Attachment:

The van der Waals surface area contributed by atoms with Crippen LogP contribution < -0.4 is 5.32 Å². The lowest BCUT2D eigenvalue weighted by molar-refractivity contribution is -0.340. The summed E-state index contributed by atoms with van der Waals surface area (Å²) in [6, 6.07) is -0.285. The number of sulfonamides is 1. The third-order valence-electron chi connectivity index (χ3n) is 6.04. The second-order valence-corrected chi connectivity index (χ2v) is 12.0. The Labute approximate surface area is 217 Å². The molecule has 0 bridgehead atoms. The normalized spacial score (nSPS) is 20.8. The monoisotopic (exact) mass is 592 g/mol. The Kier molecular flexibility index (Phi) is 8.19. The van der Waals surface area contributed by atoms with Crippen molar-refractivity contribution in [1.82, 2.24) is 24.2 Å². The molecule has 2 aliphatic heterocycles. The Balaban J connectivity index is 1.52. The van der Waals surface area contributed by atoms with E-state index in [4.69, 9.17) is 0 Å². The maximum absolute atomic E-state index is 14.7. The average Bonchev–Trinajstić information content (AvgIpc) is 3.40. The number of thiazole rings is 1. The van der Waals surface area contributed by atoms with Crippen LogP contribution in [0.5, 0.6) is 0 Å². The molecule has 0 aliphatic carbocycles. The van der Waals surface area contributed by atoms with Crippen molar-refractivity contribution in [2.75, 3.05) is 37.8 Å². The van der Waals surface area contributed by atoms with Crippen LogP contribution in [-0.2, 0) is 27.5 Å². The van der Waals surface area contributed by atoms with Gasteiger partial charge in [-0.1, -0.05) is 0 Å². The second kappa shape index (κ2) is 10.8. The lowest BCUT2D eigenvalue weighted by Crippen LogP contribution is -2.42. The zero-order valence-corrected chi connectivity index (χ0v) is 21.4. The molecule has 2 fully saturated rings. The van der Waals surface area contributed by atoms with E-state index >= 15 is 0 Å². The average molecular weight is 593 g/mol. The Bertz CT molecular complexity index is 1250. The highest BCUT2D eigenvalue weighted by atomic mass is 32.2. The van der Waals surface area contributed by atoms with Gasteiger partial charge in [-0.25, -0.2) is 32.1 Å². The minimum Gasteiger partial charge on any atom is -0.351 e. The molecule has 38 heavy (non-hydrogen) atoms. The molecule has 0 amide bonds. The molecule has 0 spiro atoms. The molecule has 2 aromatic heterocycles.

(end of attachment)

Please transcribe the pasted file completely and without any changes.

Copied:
The van der Waals surface area contributed by atoms with Crippen LogP contribution < -0.4 is 5.32 Å². The lowest BCUT2D eigenvalue weighted by molar-refractivity contribution is -0.340. The summed E-state index contributed by atoms with van der Waals surface area (Å²) in [6, 6.07) is -0.285. The number of sulfonamides is 1. The third-order valence-electron chi connectivity index (χ3n) is 6.04. The second-order valence-corrected chi connectivity index (χ2v) is 12.0. The Labute approximate surface area is 217 Å². The molecule has 0 bridgehead atoms. The normalized spacial score (nSPS) is 20.8. The monoisotopic (exact) mass is 592 g/mol. The Kier molecular flexibility index (Phi) is 8.19. The van der Waals surface area contributed by atoms with Crippen molar-refractivity contribution in [1.82, 2.24) is 24.2 Å². The molecule has 2 aliphatic heterocycles. The Balaban J connectivity index is 1.52. The van der Waals surface area contributed by atoms with E-state index in [4.69, 9.17) is 0 Å². The maximum absolute atomic E-state index is 14.7. The average Bonchev–Trinajstić information content (AvgIpc) is 3.40. The number of thiazole rings is 1. The van der Waals surface area contributed by atoms with Crippen LogP contribution in [0.5, 0.6) is 0 Å². The molecule has 0 aliphatic carbocycles. The van der Waals surface area contributed by atoms with Crippen molar-refractivity contribution in [2.75, 3.05) is 37.8 Å². The van der Waals surface area contributed by atoms with Crippen LogP contribution in [-0.2, 0) is 27.5 Å². The van der Waals surface area contributed by atoms with Gasteiger partial charge in [-0.1, -0.05) is 0 Å². The second kappa shape index (κ2) is 10.8. The lowest BCUT2D eigenvalue weighted by Crippen LogP contribution is -2.42. The zero-order valence-corrected chi connectivity index (χ0v) is 21.4. The molecule has 2 fully saturated rings. The van der Waals surface area contributed by atoms with E-state index >= 15 is 0 Å². The average molecular weight is 593 g/mol. The Bertz CT molecular complexity index is 1250. The highest BCUT2D eigenvalue weighted by atomic mass is 32.2. The van der Waals surface area contributed by atoms with Gasteiger partial charge in [-0.25, -0.2) is 32.1 Å². The minimum Gasteiger partial charge on any atom is -0.351 e. The molecule has 38 heavy (non-hydrogen) atoms. The molecule has 0 amide bonds. The molecule has 0 spiro atoms. The molecule has 2 aromatic heterocycles.